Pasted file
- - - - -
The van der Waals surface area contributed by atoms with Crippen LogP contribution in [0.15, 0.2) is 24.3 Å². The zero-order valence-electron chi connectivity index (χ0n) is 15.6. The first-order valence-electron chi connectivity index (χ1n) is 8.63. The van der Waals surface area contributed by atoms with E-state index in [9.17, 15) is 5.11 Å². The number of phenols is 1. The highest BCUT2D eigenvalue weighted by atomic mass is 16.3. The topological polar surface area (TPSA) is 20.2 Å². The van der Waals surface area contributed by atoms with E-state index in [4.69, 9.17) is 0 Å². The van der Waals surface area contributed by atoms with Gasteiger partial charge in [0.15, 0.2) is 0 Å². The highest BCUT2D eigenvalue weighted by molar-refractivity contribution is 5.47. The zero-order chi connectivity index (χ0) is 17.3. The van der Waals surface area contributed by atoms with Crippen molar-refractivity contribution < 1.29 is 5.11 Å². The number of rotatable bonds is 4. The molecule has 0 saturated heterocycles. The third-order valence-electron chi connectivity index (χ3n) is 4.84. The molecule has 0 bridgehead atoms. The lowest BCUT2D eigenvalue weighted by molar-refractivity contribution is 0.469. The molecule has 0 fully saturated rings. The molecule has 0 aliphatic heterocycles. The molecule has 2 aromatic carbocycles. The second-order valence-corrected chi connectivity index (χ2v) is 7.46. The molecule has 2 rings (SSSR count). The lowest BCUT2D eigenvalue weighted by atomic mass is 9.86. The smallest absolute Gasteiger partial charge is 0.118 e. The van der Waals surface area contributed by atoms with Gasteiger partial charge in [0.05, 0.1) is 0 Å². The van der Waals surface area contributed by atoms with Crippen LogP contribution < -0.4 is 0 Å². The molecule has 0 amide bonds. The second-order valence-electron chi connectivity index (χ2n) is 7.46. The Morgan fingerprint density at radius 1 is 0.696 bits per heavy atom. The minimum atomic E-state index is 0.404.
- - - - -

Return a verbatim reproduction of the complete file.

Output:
The van der Waals surface area contributed by atoms with Crippen LogP contribution in [0.15, 0.2) is 24.3 Å². The zero-order valence-electron chi connectivity index (χ0n) is 15.6. The first-order valence-electron chi connectivity index (χ1n) is 8.63. The van der Waals surface area contributed by atoms with E-state index in [9.17, 15) is 5.11 Å². The number of phenols is 1. The highest BCUT2D eigenvalue weighted by atomic mass is 16.3. The topological polar surface area (TPSA) is 20.2 Å². The van der Waals surface area contributed by atoms with E-state index in [4.69, 9.17) is 0 Å². The van der Waals surface area contributed by atoms with Gasteiger partial charge in [0.15, 0.2) is 0 Å². The highest BCUT2D eigenvalue weighted by molar-refractivity contribution is 5.47. The zero-order chi connectivity index (χ0) is 17.3. The van der Waals surface area contributed by atoms with Crippen molar-refractivity contribution < 1.29 is 5.11 Å². The number of rotatable bonds is 4. The molecule has 0 saturated heterocycles. The third-order valence-electron chi connectivity index (χ3n) is 4.84. The molecule has 0 bridgehead atoms. The lowest BCUT2D eigenvalue weighted by molar-refractivity contribution is 0.469. The molecule has 0 fully saturated rings. The molecule has 0 aliphatic heterocycles. The molecule has 2 aromatic carbocycles. The second-order valence-corrected chi connectivity index (χ2v) is 7.46. The molecule has 2 rings (SSSR count). The lowest BCUT2D eigenvalue weighted by atomic mass is 9.86. The smallest absolute Gasteiger partial charge is 0.118 e. The van der Waals surface area contributed by atoms with Gasteiger partial charge in [0.05, 0.1) is 0 Å². The van der Waals surface area contributed by atoms with Crippen LogP contribution < -0.4 is 0 Å². The molecule has 0 amide bonds. The second-order valence-electron chi connectivity index (χ2n) is 7.46. The Morgan fingerprint density at radius 1 is 0.696 bits per heavy atom. The minimum atomic E-state index is 0.404.